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Brazil 2003: Inflation Targeting and Debt Dynamics (Abridged)
In October 2002, Brazilians elected a left-wing president, Luis Inacio Lula da Silva, for the first time in that country's history. As markets faltered in response, Lula sought to reaffirm his commitment to fiscal discipline, a floating exchange rate, and inflation targeting. By August 2003, however, his attempt to change market sentiment was threatened as the country faced a looming recession. Skeptics began to worry that the new PT (Worker's Party) government would be forced to resort to printing money to meet its campaign promises. Furthermore, after Argentina's massive default on its public debt at the end of 2001, observers were questioning the sustainability of Brazil's debt situation. Lula was under intense pressure to deliver results immediately and implement measures that would help spur the economy.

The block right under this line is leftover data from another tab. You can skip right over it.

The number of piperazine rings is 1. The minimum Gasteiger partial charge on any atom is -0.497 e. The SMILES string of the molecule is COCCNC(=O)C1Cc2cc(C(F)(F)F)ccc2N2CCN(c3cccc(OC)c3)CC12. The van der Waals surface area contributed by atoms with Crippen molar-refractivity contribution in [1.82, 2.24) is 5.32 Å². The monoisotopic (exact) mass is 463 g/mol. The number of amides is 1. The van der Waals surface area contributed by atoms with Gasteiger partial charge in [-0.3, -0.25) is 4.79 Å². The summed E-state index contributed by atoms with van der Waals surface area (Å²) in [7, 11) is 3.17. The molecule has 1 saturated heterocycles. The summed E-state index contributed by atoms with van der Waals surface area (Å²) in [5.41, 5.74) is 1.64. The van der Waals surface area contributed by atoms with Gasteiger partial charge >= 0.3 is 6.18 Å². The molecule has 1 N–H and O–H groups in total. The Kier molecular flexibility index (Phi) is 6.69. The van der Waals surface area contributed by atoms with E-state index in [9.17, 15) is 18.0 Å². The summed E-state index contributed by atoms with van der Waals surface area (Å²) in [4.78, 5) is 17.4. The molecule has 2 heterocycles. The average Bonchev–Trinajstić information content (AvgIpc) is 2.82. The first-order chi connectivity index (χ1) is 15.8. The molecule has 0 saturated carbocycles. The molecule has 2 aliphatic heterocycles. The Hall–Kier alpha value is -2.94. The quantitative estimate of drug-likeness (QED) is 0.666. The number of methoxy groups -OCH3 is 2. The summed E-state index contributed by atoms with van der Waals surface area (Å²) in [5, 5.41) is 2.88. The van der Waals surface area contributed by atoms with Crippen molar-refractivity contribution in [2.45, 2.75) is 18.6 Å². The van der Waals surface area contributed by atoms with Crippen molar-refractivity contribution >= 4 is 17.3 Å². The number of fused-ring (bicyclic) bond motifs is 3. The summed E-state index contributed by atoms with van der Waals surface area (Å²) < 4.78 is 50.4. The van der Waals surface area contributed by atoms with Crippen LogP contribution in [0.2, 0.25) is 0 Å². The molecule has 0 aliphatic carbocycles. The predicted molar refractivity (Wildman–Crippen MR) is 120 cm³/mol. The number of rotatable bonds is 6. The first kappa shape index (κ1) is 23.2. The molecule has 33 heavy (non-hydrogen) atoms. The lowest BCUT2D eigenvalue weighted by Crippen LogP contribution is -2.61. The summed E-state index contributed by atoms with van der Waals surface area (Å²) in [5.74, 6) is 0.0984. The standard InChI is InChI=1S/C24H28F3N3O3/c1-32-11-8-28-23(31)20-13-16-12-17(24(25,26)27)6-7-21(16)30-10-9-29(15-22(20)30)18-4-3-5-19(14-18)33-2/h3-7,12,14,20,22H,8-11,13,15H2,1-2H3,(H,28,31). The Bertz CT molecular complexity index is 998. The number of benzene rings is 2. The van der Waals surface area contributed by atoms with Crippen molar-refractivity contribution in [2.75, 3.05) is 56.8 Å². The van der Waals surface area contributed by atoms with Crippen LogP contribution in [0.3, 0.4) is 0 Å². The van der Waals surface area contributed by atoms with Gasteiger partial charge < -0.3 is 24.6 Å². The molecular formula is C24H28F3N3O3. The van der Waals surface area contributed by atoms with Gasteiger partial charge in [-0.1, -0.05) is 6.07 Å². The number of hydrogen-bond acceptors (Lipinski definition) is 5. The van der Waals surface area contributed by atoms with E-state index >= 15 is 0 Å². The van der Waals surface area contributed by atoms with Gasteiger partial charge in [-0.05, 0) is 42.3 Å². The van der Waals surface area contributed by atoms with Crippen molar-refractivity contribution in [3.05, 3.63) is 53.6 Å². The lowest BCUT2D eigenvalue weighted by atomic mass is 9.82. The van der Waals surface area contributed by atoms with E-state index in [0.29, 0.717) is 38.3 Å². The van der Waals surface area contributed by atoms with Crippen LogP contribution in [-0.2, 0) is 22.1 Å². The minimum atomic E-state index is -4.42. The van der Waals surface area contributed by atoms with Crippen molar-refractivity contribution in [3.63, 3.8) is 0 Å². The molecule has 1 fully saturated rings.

Alfaro, Laura, and Rafael Di Tella. "Brazil 2003: Inflation Targeting and Debt Dynamics (Abridged)." Harvard Business School Case 713-041, October 2012.